Checklist for Emerging Illustrators

“One of the most important skills you can have as an artist is to be proactive.

If you’re not working, neither will your career.”

– Kiri Leonard

1 . Build a portfolio of 8-12 of your BEST pieces of art.
Your portfolio should only consist of your best pieces, remember one weak piece will weaken the whole portfolio. Don’t put too many images in either. 10-12 images are usually optimal. The content of the portfolio depends on what kind of illustration you want to do, make sure to do your research on the field you’re interested in first.

2. Write a short but strong Artist’s Bio.
A good, strong bio will come in handy for your website, promotion mailers, emails as well as social media promotions so get to it! It shouldn’t be more than a few sentences but it should sum up your skills and attitude well. You can do a longer, more in-depth bio for your ‘About’ section on your website.

3. Register your name as a domain (ie. Janesmith.com).
Using your own name as your domain name is just a nice, easy, and professional way to go about it and as a bonus, it makes it easier for people to look you up after you’ve networked in person.

4. Set up a website that showcases your portfolio.
Now that you have your domain from #3 it’s time to get a website and put your portfolio online so you can start showing your work!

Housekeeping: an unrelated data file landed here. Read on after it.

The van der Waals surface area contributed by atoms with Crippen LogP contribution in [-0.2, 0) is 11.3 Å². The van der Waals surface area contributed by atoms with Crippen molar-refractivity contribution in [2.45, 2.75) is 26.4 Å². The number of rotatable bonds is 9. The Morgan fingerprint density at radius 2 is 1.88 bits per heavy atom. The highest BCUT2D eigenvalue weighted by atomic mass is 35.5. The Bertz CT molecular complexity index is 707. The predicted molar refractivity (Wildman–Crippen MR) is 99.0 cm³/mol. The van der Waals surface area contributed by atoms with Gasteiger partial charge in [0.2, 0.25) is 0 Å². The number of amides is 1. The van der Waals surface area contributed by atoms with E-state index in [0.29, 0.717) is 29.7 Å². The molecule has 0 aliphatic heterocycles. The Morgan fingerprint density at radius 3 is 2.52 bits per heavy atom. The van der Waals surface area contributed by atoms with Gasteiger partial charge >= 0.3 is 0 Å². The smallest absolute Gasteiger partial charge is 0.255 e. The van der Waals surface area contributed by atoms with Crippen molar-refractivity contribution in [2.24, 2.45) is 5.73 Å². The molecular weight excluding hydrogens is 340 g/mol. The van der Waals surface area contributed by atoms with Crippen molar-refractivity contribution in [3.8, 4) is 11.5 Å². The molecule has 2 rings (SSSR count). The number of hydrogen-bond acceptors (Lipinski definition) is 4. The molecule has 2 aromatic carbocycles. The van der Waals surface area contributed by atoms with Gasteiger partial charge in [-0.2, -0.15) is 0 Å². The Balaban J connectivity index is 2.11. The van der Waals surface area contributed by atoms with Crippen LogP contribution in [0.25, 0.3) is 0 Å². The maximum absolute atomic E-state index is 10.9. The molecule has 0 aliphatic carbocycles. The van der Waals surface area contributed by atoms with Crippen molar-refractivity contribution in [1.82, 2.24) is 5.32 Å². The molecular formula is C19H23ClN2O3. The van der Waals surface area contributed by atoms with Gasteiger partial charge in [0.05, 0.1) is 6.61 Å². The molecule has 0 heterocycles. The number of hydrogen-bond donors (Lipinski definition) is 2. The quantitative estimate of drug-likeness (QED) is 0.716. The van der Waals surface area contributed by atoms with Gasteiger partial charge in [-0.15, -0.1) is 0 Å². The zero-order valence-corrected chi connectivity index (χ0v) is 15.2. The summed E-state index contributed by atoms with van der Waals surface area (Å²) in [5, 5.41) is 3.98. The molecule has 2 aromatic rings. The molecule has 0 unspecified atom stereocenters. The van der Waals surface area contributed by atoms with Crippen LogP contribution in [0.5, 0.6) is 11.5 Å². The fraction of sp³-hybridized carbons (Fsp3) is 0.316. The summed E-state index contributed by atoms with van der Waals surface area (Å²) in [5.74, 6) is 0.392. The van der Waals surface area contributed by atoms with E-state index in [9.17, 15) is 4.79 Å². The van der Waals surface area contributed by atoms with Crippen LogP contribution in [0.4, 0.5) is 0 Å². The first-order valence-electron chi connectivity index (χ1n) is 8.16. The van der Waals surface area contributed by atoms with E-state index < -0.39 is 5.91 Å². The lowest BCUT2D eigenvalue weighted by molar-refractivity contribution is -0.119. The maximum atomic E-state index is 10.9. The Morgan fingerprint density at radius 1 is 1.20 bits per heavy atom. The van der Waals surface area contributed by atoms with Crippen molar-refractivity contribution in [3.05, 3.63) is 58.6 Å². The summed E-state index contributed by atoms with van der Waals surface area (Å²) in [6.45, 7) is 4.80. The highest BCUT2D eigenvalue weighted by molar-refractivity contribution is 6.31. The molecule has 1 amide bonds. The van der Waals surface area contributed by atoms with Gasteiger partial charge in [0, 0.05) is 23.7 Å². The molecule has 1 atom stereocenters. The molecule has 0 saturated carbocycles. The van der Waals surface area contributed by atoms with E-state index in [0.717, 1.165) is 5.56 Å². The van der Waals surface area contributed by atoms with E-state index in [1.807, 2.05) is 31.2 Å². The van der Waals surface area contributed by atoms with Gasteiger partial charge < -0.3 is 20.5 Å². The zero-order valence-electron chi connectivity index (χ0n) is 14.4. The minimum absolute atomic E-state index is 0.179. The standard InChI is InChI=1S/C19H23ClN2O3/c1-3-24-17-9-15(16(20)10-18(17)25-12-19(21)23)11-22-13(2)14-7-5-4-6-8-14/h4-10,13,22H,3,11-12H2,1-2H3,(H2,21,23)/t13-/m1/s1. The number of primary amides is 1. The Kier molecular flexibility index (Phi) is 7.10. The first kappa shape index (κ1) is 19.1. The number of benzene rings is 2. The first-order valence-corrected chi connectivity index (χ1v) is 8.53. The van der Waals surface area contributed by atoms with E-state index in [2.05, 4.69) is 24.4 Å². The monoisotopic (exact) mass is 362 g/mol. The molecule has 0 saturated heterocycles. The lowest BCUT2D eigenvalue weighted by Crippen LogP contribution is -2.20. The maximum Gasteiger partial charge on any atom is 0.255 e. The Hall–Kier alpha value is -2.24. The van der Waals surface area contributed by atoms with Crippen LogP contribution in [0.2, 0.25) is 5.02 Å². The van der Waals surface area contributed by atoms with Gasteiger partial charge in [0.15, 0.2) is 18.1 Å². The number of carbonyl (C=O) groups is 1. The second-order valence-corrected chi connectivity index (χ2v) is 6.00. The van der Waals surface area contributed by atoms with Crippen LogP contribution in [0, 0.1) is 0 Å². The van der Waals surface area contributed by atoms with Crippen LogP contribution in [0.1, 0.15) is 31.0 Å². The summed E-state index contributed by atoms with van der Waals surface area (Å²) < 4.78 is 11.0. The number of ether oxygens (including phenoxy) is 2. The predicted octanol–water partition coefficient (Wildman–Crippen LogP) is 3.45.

5. Research and build a client list.
Now that your website is set up you need to start finding clients to show it to. Look up artists whose work is similar to your own and see who they work for, also just search on Google for magazines, publishers, galleries, and what not in the genre you want to work in.

You can also go to book stores and see who publishes books you think you could be a match for. Make sure to update your client list regularly and make sure the companies already on it are still in business.

6. Design Promotion Mailers and Emails.
Now that you have a client list you need to design some promotion mailers/postcards and emails to send out. Research the best ways to go about this online!

7. Send out promotions. Repeat every 4 months.
Send out your mailers to your client list.

8. Start a personal art project to sharpen your skills.
Personal projects are the best way to practice your art while gaining experience and building a body of work you can use to show to potential employees. For instance, illustrate a well-known story you really like! Your personal art projects should always be focused on the art you really want to do. If you hate drawing cars, don’t make a project that requires you to draw a lot of cars.

9. Use art from your personal projects to refresh your portfolio.
Now that you have a portfolio, you want to keep it fresh and polished so every time you submit new mailers to your client list, they will find new work on your site. A great way to do this is to utilize the art you’ve created from your personal projects.

10. Set up Google Alerts for ‘Call to Artists’ and ‘Illustrator Needed’.
Google Alerts are great for getting an email with calls to artists directly to your inbox daily. Then you can browse through and see if any are a match for you.

11. Always be proactive. If you’re not working, neither will your career.
One of the most important skills you can have as an artist is to be proactive. No one else is going to build your art career. If this is something you really want, you have to work to make it happen.

Download the Printable Checklist